Now there's a respected old saying that sounds something like - everyone is entitled to their opinion, right? And one supposes that this man felt he had something to offer the world at large - and most particularly that element that subscribes to his perniciously dangerous way of thinking, that the 'white race' is superior in every respect and deserving of social domination in society at large.

Recently the Saskatchewan Human Rights Tribunal ruled: "Having looked at these messages in context, I have no doubt that they are likely to expose persons of the Jewish faith, Blacks and other non-white minorities to hatred and contempt." This man was ordered to desist in his posting of discriminatory messages and fined $4,000. He also, incidentally, was dismissed as a lecturer in mathematics at the University of Saskatchewan.

This sad case of an insecure human being who requires the denigration of others to enable him to feel superior, has formed his party for the purpose of transforming Canada into a "nation of white citizens sovereign in its own living space", according to its propaganda. And doesn't he have his supporters! Many of whom are offering financial support to assist him in the purchase of a computer to replace the one the authorities confiscated.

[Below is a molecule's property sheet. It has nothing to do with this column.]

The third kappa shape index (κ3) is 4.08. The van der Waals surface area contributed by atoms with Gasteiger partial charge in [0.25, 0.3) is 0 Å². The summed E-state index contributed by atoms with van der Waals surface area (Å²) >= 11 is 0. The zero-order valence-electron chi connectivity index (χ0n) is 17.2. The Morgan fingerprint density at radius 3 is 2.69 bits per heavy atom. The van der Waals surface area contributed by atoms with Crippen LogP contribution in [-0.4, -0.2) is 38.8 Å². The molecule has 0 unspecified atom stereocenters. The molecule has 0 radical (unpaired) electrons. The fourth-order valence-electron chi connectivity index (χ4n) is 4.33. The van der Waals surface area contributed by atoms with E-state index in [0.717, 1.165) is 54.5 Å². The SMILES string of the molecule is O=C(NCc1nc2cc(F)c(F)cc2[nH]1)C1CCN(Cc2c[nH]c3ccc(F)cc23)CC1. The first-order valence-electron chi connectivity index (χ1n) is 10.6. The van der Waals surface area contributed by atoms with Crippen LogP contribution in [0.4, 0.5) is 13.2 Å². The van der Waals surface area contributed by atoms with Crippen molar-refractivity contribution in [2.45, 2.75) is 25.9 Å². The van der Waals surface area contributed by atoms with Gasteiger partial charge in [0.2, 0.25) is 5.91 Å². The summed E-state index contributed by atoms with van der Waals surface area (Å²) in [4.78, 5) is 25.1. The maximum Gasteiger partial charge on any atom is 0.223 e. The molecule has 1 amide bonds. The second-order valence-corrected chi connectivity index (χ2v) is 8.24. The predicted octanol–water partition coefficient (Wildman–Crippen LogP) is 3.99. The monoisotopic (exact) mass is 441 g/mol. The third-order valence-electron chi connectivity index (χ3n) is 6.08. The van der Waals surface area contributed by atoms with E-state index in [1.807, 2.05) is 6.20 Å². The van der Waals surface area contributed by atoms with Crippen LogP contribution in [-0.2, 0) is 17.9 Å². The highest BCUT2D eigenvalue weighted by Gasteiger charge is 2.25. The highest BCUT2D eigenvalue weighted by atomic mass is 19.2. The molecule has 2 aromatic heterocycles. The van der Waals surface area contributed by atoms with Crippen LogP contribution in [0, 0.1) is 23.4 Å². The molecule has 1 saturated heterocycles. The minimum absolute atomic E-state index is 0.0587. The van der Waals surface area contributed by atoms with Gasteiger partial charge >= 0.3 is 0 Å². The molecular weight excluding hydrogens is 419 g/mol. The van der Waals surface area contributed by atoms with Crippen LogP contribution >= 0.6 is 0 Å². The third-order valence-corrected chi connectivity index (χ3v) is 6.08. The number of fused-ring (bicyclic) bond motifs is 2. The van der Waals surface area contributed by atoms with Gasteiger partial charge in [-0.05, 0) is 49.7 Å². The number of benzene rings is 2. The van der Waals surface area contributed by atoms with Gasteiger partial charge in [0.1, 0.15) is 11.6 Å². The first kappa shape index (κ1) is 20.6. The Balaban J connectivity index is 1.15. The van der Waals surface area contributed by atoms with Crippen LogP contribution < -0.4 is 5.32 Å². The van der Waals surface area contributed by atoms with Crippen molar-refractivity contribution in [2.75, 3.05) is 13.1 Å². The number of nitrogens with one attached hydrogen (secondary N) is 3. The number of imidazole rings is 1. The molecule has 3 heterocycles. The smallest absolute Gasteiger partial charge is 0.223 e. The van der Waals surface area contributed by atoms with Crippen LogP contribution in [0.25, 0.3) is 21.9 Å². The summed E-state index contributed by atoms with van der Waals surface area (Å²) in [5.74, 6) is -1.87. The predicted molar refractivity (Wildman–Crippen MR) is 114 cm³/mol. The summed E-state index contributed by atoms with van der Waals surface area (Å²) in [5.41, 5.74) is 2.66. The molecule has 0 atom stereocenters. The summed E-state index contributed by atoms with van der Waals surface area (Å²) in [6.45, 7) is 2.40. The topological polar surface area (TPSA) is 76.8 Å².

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Monday, June 11, 2007

Trade and Investment, Russian Style

President Vladimir Putin asserts that institutions created by the West, particularly the World Trade Organization were, in his esteemed opinion, "archaic, undemocratic and inflexible". Well, he may be right. He may be correct in identifying that particular organization as being in true need of a fix. At the same time, doesn't it seem odd to hear President Putin complain of an institution, or even a country, or a combination of both as in this instance, as being "archaic, undemocratic and inflexible"?

This is the man, after all, who has dragged his country back into its earlier position of undemocratic, strong-man rule; that's fairly archaic, one would think. And inflexible as well. Mind, this is a country and a leader waging its own war against Islamic terrorism, but who sees nothing amiss in offering friendly support to Islamic terrorists whose aim to destroy and destabilize is elsewhere, in other countries. That's a fairly archaic world view.

This is the man who has wrested control of vast energy sources from oligarch control, a condition which resulted from the de-nationalization after perestroika and the fall of the Soviet Union, under his predecessor, the sober President Yeltsin, his one-time mentor, mentor also to a billionaire head of Russia's gas distributor, suddenly incarcerated, and his one-time empire re-nationalized.

This is the man who has put fear into the hearts of stalwart and determined Russian news gatherers, many of whom have, unfortunately, met their deaths after reporting on domestic affairs in a manner that might implicate their president in undemocratic ventures, activities abusive of human rights and downright criminal activities. Peculiar coincidences, to be sure.